COMM436/636: History of the Mass Media
Group Assignment: The Press and Watergate
Watergate is a building in Washington, and also a nickname for one of the most famous and controversial political crises in American history. Investigative journalism beginning with two reporters from the Washington Post eventually led to Richard Nixon's resignation--the first resignation of a U.S. president in history.
Prepare the following report on this major event as a group, assigning duties as follows:
Investigator one: internet resources. Gather research on Watergate based on a search of Internet resources. Carefully record and assess web site sponsoring organizations for probable accuracy, credibility and fairness. Find at least five sites with material helping to explain this event, with the focus on background leading up to the resignation of August 1974. Emphasize journalism angle.
Investigator two: the local scene. Gather research on Watergate-related events of August 1974, based on local/regional journalism coverage. Particularly look at how stories were played in publications (number of stories, cover treatment or not, size of headlines, amount of space used as a percentage of the page) and look at editorial/op-ed sections to see if the publication included local commentary (written by someone on staff, or letters to the editor, local columns) on the event. You may search any local/regional publication either from this area or from your home town area, but most easily accessible are The Fargo-Moorhead Forum and Minneapolis/St. Paul Star-Tribune. The latter was actually two separate newspapers in 1974; choose one. Because NDSU's library is recovering from flood-related damage, you'll have to do this search using microfilm at the Fargo Public Library, Concordia library, Minnesota State University-Moorhead library, or a hometown library if you go home on the weekend.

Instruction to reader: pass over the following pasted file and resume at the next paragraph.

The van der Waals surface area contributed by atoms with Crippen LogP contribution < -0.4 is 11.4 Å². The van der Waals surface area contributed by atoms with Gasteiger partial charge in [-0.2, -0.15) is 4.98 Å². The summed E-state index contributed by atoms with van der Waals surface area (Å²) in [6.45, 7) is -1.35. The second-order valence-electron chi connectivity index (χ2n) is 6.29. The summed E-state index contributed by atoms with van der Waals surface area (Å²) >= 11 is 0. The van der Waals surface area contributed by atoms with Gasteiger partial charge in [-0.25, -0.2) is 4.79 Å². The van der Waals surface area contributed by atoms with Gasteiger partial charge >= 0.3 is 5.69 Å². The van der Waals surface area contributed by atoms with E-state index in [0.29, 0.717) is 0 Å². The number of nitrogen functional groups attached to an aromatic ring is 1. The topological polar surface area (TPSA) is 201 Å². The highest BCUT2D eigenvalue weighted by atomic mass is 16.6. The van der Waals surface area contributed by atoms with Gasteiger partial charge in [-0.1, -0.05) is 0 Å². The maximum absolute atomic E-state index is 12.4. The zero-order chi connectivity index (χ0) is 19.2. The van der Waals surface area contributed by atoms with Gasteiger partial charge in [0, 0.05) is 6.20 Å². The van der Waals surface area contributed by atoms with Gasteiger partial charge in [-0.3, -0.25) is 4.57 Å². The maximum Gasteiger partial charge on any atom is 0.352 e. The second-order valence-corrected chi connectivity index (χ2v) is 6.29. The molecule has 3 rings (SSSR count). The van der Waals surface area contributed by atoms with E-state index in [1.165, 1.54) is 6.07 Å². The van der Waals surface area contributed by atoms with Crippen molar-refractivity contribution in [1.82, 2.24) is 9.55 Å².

Investigator three: oral history. Read an encyclopedia article on Watergate for general background knowledge. Then interview (by telephone or preferably in person) at least two people who remember Watergate. These may include ONE relative, such as a parent or grandparent, plus a second person, such as a co-worker, teacher, neighbor, or (aging) friend. Ask them what they generally remember about the month Nixon resigned, what they thought about Watergate at the time, and what they think now, what they remember of the press's role in the event, whether they watched television broadcast of the Watergate hearings, and whatever other questions you think of. Take careful notes on the answers.
In class: get together with your assigned group and prepare to write a single report based on your three investigations. Assign the person whose hometown is farthest from NDSU as "P.I." (Principal Investigator). Each member of the group describes in detail, based on his or her written notes, what he or she has found out about Watergate. The P.I. makes his or her own oral report, listens carefully to the other reports, notes inconsistencies as well as important threads. He or she then distills the material presented into two or three main points each member of the group should emphasize when writing a section of the final report. Other group members can debate the P.I.'s choice before a final determination is made.
The group shares in writing the final report: Investigator One writes based on material found by Investigator Three (the oral history). Investigator Two writes based on material found by Investigator One (internet). And, of course, Investigator Three writes based on material found by Investigator Two (local scene). At a subsequent class meeting, the P.I. will make an oral report to the class based on the material presented by the group.
Hand in for grading:
Group report (at least four pages typed).
Individual investigator's report: (at least a page and a half typed).